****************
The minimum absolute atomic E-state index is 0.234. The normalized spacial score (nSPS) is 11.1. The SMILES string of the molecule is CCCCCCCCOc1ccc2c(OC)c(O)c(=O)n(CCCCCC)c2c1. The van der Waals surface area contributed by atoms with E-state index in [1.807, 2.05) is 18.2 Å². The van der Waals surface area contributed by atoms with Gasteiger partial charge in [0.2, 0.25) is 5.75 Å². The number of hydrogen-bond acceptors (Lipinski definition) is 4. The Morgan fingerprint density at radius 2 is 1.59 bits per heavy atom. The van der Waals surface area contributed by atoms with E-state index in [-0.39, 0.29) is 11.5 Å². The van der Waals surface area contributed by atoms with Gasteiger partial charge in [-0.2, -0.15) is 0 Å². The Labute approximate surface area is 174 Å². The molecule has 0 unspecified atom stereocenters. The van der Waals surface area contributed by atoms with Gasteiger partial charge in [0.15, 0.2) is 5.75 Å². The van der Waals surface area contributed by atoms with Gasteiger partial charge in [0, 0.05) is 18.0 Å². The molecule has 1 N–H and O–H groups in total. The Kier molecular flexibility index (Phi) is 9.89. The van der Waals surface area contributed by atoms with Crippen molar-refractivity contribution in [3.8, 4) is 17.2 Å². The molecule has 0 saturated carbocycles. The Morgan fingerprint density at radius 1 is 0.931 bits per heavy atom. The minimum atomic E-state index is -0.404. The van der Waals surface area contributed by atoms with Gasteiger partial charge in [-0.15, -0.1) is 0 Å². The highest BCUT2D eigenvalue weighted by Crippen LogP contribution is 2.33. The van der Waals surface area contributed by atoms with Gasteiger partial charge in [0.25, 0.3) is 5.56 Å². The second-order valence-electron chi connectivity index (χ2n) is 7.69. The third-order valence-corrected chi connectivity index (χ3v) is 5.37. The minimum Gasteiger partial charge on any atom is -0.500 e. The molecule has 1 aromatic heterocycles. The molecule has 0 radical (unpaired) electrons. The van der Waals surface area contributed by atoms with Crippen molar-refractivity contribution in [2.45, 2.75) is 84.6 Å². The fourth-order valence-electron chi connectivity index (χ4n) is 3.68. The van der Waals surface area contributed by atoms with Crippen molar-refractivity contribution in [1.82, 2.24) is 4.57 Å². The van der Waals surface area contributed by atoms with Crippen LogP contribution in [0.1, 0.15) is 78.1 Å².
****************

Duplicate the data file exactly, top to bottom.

The minimum absolute atomic E-state index is 0.234. The normalized spacial score (nSPS) is 11.1. The SMILES string of the molecule is CCCCCCCCOc1ccc2c(OC)c(O)c(=O)n(CCCCCC)c2c1. The van der Waals surface area contributed by atoms with E-state index in [1.807, 2.05) is 18.2 Å². The van der Waals surface area contributed by atoms with Gasteiger partial charge in [0.2, 0.25) is 5.75 Å². The number of hydrogen-bond acceptors (Lipinski definition) is 4. The Morgan fingerprint density at radius 2 is 1.59 bits per heavy atom. The van der Waals surface area contributed by atoms with E-state index in [-0.39, 0.29) is 11.5 Å². The van der Waals surface area contributed by atoms with Gasteiger partial charge in [-0.2, -0.15) is 0 Å². The Labute approximate surface area is 174 Å². The molecule has 0 unspecified atom stereocenters. The van der Waals surface area contributed by atoms with Gasteiger partial charge in [0.15, 0.2) is 5.75 Å². The van der Waals surface area contributed by atoms with Gasteiger partial charge in [0, 0.05) is 18.0 Å². The molecule has 1 N–H and O–H groups in total. The Kier molecular flexibility index (Phi) is 9.89. The van der Waals surface area contributed by atoms with Crippen molar-refractivity contribution in [3.8, 4) is 17.2 Å². The molecule has 0 saturated carbocycles. The Morgan fingerprint density at radius 1 is 0.931 bits per heavy atom. The minimum atomic E-state index is -0.404. The van der Waals surface area contributed by atoms with Gasteiger partial charge in [-0.15, -0.1) is 0 Å². The highest BCUT2D eigenvalue weighted by Crippen LogP contribution is 2.33. The van der Waals surface area contributed by atoms with Gasteiger partial charge in [0.25, 0.3) is 5.56 Å². The second-order valence-electron chi connectivity index (χ2n) is 7.69. The third-order valence-corrected chi connectivity index (χ3v) is 5.37. The minimum Gasteiger partial charge on any atom is -0.500 e. The molecule has 1 aromatic heterocycles. The molecule has 0 radical (unpaired) electrons. The van der Waals surface area contributed by atoms with Crippen molar-refractivity contribution in [2.45, 2.75) is 84.6 Å². The fourth-order valence-electron chi connectivity index (χ4n) is 3.68. The van der Waals surface area contributed by atoms with Crippen molar-refractivity contribution in [1.82, 2.24) is 4.57 Å². The van der Waals surface area contributed by atoms with Crippen LogP contribution in [0.1, 0.15) is 78.1 Å².